Use This Dave Ramsey Trick to Keep Your Vacation Spending in Check


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Dave Ramsey cautions against taking on new debt to take a vacation.


key points

  • Dave Ramsey doesn’t like debt.
  • He suggests paying with cash to keep your vacation spending in check.
  • Find out how to follow his guidance and avoid overspending on vacation without carrying around cash.

Dave Ramsey is a financial guru that many people look to for advice. He is n’t a fan of debt and promotes his favorite strategies to get out of debt. As you can imagine, Dave doesn’t believe in taking on new debt to take a vacation. Are you hoping to plan a getaway soon and want to avoid accumulating more debt? Find out what his trick is to keep your vacation spending in check.

Vacations can be fun, but they cost money. If you’re planning a getaway, it’s a good idea to consider the financial impact of your trip. If you’re not careful, you could put yourself into debt.

Dave Ramsey believes you shouldn’t take out a loan or use a credit card to pay for your vacation. Instead, he is a believer in using cash.

in the social media post, he writes, “The best vacation is one that doesn’t follow you home. Pay CASH.” By using cash, you will be more aware of how much money you’re spending and can avoid taking on new debt.

Build up your vacation fund trip before taking a trip

I think Dave makes a good point. Using cash to pay for your trip can help you stay on budget. But I think you can follow his guidance without physically using cash during your travels.

Here’s how to do it:

  • Start a vacation fund. Open a separate high-yield savings account and start saving for your vacation now. With this method, you can build your vacation fund over time and earn interest on your savings.
  • Before traveling, make sure you have enough money set aside. As you plan out the details of your trip, consider all the costs, including accommodation, transit, food, and activities. Outline a vacation budget and save up before your trip starts. You should also budget and save for unexpected expenses that may come up.
  • Use the rewards credit card. Once you have enough money saved, book your travels with a rewards credit card. You can earn cash back or other valuable rewards on your spending. Plus, you won’t be worried about accidentally losing cash while traveling.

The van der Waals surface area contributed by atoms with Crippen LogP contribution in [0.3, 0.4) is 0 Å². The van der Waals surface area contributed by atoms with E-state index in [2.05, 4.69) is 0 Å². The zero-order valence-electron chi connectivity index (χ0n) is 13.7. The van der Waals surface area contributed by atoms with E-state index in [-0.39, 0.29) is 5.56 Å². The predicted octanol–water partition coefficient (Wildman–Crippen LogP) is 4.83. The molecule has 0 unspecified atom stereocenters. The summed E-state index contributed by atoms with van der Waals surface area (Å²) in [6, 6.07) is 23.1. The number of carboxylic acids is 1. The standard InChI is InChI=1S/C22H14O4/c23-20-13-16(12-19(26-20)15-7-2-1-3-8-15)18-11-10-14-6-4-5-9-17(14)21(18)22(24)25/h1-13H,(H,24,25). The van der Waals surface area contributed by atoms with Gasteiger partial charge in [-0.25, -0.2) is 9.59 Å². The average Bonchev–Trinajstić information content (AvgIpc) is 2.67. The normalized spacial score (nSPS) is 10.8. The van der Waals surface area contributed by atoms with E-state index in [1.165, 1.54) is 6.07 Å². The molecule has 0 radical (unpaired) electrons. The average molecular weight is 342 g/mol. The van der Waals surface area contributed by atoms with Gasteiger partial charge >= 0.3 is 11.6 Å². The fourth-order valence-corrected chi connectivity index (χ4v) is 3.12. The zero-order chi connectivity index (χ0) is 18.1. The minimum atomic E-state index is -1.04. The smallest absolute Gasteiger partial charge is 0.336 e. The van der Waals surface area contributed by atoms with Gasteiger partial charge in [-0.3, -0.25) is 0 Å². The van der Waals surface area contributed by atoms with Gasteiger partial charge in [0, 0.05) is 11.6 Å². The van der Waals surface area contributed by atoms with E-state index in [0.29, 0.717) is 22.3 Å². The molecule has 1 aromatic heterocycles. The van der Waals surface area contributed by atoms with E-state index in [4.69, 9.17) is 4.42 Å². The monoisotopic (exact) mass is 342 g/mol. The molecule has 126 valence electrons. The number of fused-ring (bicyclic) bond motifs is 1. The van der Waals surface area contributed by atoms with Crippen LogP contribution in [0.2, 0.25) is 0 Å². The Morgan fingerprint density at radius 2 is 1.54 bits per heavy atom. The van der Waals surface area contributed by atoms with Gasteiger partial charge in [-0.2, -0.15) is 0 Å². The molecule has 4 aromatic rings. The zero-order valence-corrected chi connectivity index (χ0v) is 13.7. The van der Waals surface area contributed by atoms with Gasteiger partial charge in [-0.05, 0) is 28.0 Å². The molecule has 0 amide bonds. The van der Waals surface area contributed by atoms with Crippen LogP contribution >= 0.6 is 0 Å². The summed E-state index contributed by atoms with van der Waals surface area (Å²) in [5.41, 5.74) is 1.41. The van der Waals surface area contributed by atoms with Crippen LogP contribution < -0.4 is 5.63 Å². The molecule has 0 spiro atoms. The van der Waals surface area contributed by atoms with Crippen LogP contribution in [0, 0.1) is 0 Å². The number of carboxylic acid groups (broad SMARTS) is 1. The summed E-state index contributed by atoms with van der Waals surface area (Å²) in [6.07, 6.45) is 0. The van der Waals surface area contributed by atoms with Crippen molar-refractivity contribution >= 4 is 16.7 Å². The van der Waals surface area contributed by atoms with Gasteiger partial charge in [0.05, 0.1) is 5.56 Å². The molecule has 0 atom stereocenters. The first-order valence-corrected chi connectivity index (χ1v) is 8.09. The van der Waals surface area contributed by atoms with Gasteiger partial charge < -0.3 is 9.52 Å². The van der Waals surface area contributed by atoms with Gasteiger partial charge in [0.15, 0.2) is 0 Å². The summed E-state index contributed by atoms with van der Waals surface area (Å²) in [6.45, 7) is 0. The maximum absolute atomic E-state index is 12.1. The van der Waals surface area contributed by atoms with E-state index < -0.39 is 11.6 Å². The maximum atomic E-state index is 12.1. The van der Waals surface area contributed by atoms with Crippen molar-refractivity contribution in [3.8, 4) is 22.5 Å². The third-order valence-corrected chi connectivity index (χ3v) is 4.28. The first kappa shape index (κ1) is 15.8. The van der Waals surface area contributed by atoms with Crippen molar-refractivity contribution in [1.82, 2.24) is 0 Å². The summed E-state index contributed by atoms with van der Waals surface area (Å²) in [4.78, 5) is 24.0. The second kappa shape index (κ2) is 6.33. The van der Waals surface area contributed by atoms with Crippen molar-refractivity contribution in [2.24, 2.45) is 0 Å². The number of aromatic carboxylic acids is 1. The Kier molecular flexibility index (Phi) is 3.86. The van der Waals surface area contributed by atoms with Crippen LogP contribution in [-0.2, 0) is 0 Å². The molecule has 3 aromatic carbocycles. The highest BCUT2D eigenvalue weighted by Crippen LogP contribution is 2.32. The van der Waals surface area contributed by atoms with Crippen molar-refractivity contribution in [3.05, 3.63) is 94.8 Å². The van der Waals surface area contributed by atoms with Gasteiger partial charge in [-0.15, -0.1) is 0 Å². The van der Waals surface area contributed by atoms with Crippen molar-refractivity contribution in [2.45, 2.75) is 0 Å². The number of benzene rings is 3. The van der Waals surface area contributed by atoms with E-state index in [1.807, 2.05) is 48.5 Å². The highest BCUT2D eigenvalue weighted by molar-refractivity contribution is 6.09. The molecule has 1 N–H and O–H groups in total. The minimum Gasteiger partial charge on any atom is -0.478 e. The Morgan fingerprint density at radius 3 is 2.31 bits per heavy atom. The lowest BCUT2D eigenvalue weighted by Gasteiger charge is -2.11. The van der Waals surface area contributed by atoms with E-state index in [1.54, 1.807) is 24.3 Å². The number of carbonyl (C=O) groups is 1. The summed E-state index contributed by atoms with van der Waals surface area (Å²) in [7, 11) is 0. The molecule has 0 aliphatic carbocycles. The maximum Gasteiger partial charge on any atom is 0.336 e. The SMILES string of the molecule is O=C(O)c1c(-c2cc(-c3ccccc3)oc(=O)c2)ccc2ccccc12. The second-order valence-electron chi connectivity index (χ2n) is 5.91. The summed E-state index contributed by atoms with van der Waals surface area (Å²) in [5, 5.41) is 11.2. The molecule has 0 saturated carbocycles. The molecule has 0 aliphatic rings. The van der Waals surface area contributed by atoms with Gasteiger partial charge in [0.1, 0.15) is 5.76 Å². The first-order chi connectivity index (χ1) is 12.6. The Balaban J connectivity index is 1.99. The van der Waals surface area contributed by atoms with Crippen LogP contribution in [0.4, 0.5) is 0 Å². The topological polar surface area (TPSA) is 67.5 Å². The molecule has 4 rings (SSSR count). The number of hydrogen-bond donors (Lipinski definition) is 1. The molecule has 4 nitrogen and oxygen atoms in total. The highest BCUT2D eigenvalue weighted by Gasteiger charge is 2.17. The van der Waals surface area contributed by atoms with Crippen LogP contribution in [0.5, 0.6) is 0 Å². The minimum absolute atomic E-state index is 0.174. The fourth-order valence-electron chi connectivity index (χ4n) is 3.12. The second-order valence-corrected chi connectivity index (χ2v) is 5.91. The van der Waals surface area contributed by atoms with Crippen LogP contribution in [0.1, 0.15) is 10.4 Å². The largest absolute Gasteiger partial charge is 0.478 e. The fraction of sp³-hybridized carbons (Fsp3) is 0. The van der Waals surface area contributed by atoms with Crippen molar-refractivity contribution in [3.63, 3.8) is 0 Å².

• Pay off your credit card balance in full. After taking your trip, pay your entire credit card balance. Use your vacation fund savings to do this. You won’t be charged charged credit card interest if you pay the total balance. Responsible credit card usage like this can help you build your credit.

Yes, using cash to fund your trip is a good idea. You can save up for your vacation costs and ensure you have enough money to fund your travels. And if you don’t have enough money to visit a place on your list, consider changing your plans to take a more affordable trip.

But don’t ignore credit card rewards, and don’t miss out on the chance to establish or build your credit by using credit cards responsibly. It’s possible to take a vacation without going into debt as long as you make the right moves.

Should you avoid a vacation altogether?

Are you wondering if you should skip a vacation to reach your financial goals sooner? In his teachings, Dave recommends not taking a vacation until you have a solid emergency fund and pay off all debt, except mortgage debt.

I think you can vacation without taking on new debt — even if you have some existing debt. You deserve to spend your hard-earned money on a much-needed break. But I think being strategic about paying for your trip can help you better meet your financial goals.

If you’re on a tight budget and are prioritizing a getaway, these tips may help you spend less money:

  • Book your trip well in advance. If possible, start planning your trip as soon as you can. You’ll likely get cheaper rates if you book months before your trip starts.
  • Get creative. A vacation doesn’t have to be a weeklong adventure or an international getaway. Consider alternative trip ideas like a two-night stay at a campsite or a fun staycation in your town or city.
  • Look for deals. Use online tools and pay attention to promotions to save money on travel. You may be able to score cheap flights or get a bargain hotel deal.

As everyday living costs increase, we’re all looking for ways to make smarter money moves. For additional tips, check out our personal finance resources.

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